Officials set traps for giant snail the size of a fist that can cause meningitis

Locals are terrified after a fist-sized giant African snail was spotted in a man's garden – prompting officials to set traps for the potentially deadly animal.

The giant African land snail destroys plants and can carry a parasite known to give people meningitis, according to the Florida Department of Agriculture and Consumer Services.

One such beast was found by a gardener in Pasco County, Florida, recently, sparking efforts to capture the slimy character.

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This is despite the species previously having been eradicated twice in Florida. First discovered in the state in the 60s, it took officials ten years and a total of $1 million to eradicate it, according to the USDA.

The first detection was in 1969 and was eradicated in 1975. The most recent eradication of this pest was in 2021 from a detection in 2011 in Miami-Dade County.

Prior to the recent detection, the last live snail in Florida was collected in Miami-Dade County in December of 2017.

The worry comes because the beast consumes at least 500 types of plants, causes structural damage to plaster and stucco structures by gnawing at them, and carries a parasitic nematode that can lead to meningitis in humans.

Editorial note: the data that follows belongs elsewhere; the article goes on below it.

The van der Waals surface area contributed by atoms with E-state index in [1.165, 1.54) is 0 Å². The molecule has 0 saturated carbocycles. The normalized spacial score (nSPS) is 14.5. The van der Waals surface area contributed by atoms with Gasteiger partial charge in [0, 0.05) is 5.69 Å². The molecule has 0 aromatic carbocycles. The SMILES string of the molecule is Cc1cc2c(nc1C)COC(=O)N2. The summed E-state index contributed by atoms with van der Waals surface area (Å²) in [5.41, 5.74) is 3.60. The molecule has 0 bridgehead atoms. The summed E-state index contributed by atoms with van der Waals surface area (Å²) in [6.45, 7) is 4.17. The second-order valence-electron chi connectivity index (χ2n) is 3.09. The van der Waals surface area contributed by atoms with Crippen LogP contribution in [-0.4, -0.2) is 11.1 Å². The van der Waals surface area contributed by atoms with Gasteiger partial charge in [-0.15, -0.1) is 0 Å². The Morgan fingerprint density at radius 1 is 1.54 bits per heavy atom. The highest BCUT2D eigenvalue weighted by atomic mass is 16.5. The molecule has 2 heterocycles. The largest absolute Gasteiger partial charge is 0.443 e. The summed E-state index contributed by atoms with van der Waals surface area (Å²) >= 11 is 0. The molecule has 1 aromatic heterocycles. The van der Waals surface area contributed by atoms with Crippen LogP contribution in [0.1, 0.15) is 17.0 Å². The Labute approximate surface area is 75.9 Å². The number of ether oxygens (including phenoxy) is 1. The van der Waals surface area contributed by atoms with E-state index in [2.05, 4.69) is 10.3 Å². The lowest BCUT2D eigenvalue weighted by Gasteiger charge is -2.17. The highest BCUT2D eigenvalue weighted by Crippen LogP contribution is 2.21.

The snails carry the rat lungworm larvae, whose adult form is only carried by rodents. Infected rats pass larvae of the parasite in their poo.

Snails and slugs get infected by eating the larvae.

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These larvae mature in snails and slugs but do not become adult worms. The life cycle is completed when rats eat infected snails or slugs and the larvae further mature to become adult worms.

People can get infected by eating raw or undercooked snails or slugs that are infected with this parasite.

Children in particular have gotten infected by swallowing snails/slugs "on a dare", according to heath officials in Florida.

People can also get infected when they eat lettuce that has a snail or slug on it.

In an effort to combat the problem Florida officials yesterday, June 29, began using metaldehyde, a pesticide used to control snails and slugs.

Metaldehyde works by disrupting the mucus production ability of snails and slugs. This reduces their digestion and mobility and makes them susceptible to dehydration.

Snails and slugs that have eaten metaldehyde often seek hiding places, become inactive and begin to die within days.


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